14th Conference on Aviation, Range, and Aerospace Meteorology


A mechanism for convectively-induced turbulence

Robert Sharman, NCAR, Boulder, CO; and R. G. Fovell and S. B. Trier

On 5 August 2005, two separate commercial aircraft at cruising altitude encountered severe turbulence over Northwest Indiana, in the ostensibly clear air after having flown over or around a large convective storm. According to contemporaneous satellite imagery, the planes were roughly 20 km away from any cloud having appreciable optical depth. The turbulence measurements were based on output from the onboard eddy dissipation rate (EDR) algorithm which provides quantitative estimates of atmospheric turbulence at one-minute intervals along the flight path. This encounter is another example of convectively-induced turbulence (CIT); in this case the turbulence occurred laterally away from the cloud and not above it.

The synoptic situation based on RUC model analyses showed that the turbulence event was associated with a particularly intense convective storm located at the northeast end of a line of scattered storms oriented along a southeastward moving synoptic cold front. At flight levels (~12 km) the environmental winds were weak, with moderate vertical shear and low stability such that the background Richardson number (Ri) was relatively small (~2), but still not small enough to account for the observed turbulence.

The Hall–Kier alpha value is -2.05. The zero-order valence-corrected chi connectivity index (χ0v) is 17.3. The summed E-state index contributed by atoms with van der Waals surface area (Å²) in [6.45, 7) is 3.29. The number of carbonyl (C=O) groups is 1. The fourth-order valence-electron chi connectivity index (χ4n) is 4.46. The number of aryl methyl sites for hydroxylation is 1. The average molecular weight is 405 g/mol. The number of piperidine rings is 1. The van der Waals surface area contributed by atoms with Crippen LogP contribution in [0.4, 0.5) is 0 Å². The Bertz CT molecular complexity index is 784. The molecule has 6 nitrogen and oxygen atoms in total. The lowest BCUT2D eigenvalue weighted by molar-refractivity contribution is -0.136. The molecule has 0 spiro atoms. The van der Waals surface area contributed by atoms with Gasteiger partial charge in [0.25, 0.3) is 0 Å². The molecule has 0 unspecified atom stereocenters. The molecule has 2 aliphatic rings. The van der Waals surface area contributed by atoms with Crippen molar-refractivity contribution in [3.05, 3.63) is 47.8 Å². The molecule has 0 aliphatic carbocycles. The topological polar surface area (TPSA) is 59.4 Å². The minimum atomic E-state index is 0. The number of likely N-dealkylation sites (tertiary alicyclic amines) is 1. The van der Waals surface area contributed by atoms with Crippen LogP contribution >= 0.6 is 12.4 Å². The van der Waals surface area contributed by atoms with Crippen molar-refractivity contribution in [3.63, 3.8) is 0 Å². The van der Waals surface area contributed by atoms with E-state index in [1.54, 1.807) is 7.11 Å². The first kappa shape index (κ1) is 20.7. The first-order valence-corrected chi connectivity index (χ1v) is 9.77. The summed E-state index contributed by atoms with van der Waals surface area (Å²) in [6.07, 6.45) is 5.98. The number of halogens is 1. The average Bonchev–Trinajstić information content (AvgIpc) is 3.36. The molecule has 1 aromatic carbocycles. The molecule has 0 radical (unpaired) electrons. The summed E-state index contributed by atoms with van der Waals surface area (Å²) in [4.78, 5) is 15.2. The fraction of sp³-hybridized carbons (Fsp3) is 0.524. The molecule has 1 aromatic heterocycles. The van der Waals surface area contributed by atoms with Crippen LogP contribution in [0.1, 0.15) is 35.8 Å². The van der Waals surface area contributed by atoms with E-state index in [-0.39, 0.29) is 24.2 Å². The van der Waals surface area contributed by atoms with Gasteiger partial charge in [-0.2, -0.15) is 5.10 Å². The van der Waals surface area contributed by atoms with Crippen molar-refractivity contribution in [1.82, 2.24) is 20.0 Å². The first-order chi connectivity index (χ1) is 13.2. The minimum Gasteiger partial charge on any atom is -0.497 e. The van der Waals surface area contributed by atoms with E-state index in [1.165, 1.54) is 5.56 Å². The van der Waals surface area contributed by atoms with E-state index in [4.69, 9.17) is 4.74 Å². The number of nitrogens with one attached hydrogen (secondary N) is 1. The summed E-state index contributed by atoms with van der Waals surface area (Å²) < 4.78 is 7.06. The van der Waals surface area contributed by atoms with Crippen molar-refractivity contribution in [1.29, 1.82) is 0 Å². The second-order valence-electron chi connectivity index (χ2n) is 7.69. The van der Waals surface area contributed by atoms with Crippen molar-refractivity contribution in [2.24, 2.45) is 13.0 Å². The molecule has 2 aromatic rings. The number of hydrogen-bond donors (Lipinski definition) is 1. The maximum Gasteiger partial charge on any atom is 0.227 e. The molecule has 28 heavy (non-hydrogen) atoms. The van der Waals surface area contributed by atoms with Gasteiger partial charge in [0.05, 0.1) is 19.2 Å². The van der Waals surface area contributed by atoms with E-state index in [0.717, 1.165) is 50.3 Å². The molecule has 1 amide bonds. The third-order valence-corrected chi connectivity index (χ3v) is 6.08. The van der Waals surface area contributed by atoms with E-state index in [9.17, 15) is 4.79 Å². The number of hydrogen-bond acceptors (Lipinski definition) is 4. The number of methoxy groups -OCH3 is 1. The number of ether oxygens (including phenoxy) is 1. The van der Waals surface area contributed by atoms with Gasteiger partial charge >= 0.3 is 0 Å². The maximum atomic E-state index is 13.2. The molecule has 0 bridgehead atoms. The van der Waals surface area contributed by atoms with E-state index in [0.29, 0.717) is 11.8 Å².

To further elucidate the CIT forcing mechanisms in this situation, high-resolution WRF model simulations with and without latent heating were compared. The cloud-resolving simulations successfully captured the rapid growth of the strong convection that occurred along the cold front, and showed that the convection (1) enhanced the environmental wind shear and lowered the stability in a zone stretching some distance beyond the anvil and (2) generated trapped gravity waves that propagated into the clear air surrounding the storm. The two effects together were sufficient to reduce local values of the Ri in the environment surrounding the storm to a critical value for turbulence generation. The complexity of the situation indicates that the CIT episode would have been very difficult to forecast without resort to high resolution (~1 km horizontal, 250 m vertical) nonhydrostatic models.

Session 11, Turbulence and Wind Shear II
Thursday, 21 January 2010, 3:30 PM-5:00 PM, B314

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